• The standard of care for directors and officers is not a professional standard nor is it the negligence standard. Each director and officer owes a duty to take reasonable care in the performance of his or her office and in some circumstances that duty will require a director or officer to take action. That action may in some circumstances call for a resignation.
  • Directors are not obliged to give continuous attention to the company's affairs. However, their duties are awakened when they know of information and events that require further investigation. The standard of care encourages responsibility, not passivity.
  • Directors act collectively as a board in the supervision of a company. Directors, however, are not a homogenous group. Their conduct is not to be governed by a single objective standard but rather one that embraces elements of personal knowledge and background, as well as board processes. More may be expected of persons with superior qualifications such as experienced businesspersons. As such, not all directors stand in the same position.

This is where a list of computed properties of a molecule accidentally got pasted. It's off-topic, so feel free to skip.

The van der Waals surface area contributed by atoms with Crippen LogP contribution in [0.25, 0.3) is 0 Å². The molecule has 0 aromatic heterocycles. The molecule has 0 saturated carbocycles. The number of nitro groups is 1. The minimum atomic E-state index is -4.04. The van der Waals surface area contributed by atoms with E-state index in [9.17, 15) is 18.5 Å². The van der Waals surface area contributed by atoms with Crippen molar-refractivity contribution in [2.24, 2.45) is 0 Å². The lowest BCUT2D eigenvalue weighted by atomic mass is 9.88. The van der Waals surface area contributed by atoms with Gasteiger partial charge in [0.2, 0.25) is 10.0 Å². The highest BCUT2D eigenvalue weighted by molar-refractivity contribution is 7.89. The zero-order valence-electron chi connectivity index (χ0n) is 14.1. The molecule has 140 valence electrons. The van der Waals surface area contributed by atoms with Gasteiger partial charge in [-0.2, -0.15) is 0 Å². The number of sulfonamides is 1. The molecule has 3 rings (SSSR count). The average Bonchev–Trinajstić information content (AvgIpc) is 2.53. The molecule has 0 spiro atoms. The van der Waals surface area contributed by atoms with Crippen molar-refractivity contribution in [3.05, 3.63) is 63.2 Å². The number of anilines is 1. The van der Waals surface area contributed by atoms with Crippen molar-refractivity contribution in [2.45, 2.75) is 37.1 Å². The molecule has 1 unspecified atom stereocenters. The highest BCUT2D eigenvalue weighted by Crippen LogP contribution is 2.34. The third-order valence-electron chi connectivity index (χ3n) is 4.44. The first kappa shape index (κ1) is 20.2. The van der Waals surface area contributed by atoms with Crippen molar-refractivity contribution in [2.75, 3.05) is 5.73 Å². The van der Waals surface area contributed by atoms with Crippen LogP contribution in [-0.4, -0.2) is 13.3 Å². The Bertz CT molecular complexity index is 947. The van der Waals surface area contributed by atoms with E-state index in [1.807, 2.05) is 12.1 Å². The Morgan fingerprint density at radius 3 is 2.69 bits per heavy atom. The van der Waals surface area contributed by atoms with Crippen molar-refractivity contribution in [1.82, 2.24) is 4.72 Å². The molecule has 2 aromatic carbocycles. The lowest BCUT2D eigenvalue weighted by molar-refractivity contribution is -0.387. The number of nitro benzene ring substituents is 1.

• More may be expected of inside directors than outside directors. A chief financial officer who is on the board may be held to a higher standard than one who is not, particularly if he or she is involved in the public offering.
  • When dealing with legal matters, more may be expected of a director who is a lawyer-director and who may be in a better position to assess the materiality of certain facts.
  • Due to improved access to information, more may sometimes be expected of directors depending on the function they are performing, for example, those who sit on board committees, such as a special committee or audit committee. An outside director who takes on committee duties may be treated like an inside director with respect to matters that are covered by the committee's work.


Whether directors owe a duty to the corporation's creditors is an issue of continued uncertainty in Canada. Courts in other jurisdictions, including the US, have found that such a duty does exist in some cases. However, there is really no basis in Canadian law for finding that such a duty exists. Until recently, two difficult lower court decisions created the impression that the law in Canada might be moving in that direction. However, earlier this year the Quebec Court of Appeal reversed one of these decisions, finding that the court had erred in finding the directors owed any duty to the corporation's creditors.